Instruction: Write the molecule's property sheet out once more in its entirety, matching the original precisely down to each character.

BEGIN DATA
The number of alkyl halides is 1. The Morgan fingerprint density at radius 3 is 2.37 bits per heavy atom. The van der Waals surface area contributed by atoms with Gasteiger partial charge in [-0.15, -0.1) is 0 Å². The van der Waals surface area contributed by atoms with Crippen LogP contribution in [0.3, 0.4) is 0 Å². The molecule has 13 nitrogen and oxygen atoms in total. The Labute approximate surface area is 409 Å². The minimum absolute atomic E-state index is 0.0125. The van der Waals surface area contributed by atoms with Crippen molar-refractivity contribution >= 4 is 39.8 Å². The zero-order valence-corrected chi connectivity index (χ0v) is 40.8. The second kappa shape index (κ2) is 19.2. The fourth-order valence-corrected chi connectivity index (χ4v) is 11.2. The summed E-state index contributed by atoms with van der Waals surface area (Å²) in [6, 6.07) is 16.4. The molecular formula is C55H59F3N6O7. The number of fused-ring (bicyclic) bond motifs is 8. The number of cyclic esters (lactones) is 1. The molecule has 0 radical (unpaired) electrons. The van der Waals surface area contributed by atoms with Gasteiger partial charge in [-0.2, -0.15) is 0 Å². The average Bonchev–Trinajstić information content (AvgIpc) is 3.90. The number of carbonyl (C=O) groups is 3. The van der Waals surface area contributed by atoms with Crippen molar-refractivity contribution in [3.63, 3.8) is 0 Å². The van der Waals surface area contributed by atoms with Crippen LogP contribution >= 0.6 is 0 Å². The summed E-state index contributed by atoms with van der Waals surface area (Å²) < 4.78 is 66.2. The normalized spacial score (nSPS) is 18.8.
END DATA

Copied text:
The number of alkyl halides is 1. The Morgan fingerprint density at radius 3 is 2.37 bits per heavy atom. The van der Waals surface area contributed by atoms with Gasteiger partial charge in [-0.15, -0.1) is 0 Å². The van der Waals surface area contributed by atoms with Crippen LogP contribution in [0.3, 0.4) is 0 Å². The molecule has 13 nitrogen and oxygen atoms in total. The Labute approximate surface area is 409 Å². The minimum absolute atomic E-state index is 0.0125. The van der Waals surface area contributed by atoms with Crippen molar-refractivity contribution >= 4 is 39.8 Å². The zero-order valence-corrected chi connectivity index (χ0v) is 40.8. The second kappa shape index (κ2) is 19.2. The fourth-order valence-corrected chi connectivity index (χ4v) is 11.2. The summed E-state index contributed by atoms with van der Waals surface area (Å²) in [6, 6.07) is 16.4. The molecular formula is C55H59F3N6O7. The number of fused-ring (bicyclic) bond motifs is 8. The number of cyclic esters (lactones) is 1. The molecule has 0 radical (unpaired) electrons. The van der Waals surface area contributed by atoms with Gasteiger partial charge in [-0.2, -0.15) is 0 Å². The average Bonchev–Trinajstić information content (AvgIpc) is 3.90. The number of carbonyl (C=O) groups is 3. The van der Waals surface area contributed by atoms with Crippen molar-refractivity contribution in [3.63, 3.8) is 0 Å². The van der Waals surface area contributed by atoms with Crippen LogP contribution >= 0.6 is 0 Å². The summed E-state index contributed by atoms with van der Waals surface area (Å²) < 4.78 is 66.2. The normalized spacial score (nSPS) is 18.8.